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The Modern "Never Mind"
on 15 June 2001
Reading this book is like listening to one of Mozart's string quartets played by a few beginning saxophone students. Sure, you might recognize the significance of the content, but the execution leaves you longing for a performance commensurate with its substance. I found myself continually putting it down and returning to other books on my shelf, such as Everdell's "The First Moderns" or Schorske's "Fin de Siècle Vienna."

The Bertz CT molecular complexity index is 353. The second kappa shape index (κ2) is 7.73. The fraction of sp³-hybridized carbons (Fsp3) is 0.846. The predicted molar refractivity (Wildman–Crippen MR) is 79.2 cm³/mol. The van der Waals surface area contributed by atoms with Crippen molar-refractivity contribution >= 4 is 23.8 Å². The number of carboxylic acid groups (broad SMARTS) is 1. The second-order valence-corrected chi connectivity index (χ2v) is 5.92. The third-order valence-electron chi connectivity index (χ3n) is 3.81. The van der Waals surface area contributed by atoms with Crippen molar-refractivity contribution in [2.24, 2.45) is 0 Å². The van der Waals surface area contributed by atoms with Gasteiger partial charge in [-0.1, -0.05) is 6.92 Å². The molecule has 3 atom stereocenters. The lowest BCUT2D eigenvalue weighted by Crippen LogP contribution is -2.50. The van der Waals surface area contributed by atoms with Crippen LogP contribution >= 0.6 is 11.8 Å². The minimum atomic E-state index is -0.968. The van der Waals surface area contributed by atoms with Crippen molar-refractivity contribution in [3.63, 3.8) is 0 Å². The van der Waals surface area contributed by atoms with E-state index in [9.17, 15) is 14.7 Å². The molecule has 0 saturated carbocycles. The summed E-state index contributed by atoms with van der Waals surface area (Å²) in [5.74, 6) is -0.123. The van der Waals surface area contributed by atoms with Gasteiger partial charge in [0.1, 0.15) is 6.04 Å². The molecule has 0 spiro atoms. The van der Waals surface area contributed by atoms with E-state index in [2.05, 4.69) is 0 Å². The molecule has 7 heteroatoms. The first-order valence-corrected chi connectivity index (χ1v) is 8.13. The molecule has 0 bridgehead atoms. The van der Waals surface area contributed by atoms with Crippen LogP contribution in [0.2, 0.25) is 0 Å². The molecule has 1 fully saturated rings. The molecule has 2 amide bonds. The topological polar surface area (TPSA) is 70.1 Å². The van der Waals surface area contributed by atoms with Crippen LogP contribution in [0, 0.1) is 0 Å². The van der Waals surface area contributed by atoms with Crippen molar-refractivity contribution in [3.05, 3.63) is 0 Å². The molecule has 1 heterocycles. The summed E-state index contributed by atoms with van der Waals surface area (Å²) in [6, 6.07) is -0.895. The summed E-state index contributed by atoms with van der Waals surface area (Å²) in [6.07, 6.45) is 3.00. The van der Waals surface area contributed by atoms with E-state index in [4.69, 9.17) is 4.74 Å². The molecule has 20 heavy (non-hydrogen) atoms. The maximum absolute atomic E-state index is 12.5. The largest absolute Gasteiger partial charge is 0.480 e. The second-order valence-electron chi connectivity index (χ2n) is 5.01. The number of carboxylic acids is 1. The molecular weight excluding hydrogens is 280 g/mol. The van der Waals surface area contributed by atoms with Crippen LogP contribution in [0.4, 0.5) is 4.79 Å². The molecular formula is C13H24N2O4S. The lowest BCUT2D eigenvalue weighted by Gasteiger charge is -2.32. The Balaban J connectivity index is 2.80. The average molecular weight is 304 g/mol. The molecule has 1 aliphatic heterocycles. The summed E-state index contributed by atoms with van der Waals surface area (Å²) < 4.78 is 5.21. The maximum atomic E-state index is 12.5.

In all fairness though, Watson's book is remarkably ambitious in its attempt to cover the entire scope of twentieth century intellectual history in one volume. Undertaking this daunting task alone merits a few stars. The author's apparent breadth of knowledge is impressive and it was somewhat nice to read a broad work on a subject so prone to esoteric treatment. Watson's book brings needed perspective. I learned some things reading it, but I would not want my students to model his writing. The word "encyclopedic," used elsewhere in reference to this book, is an accurate description--for better or for worse.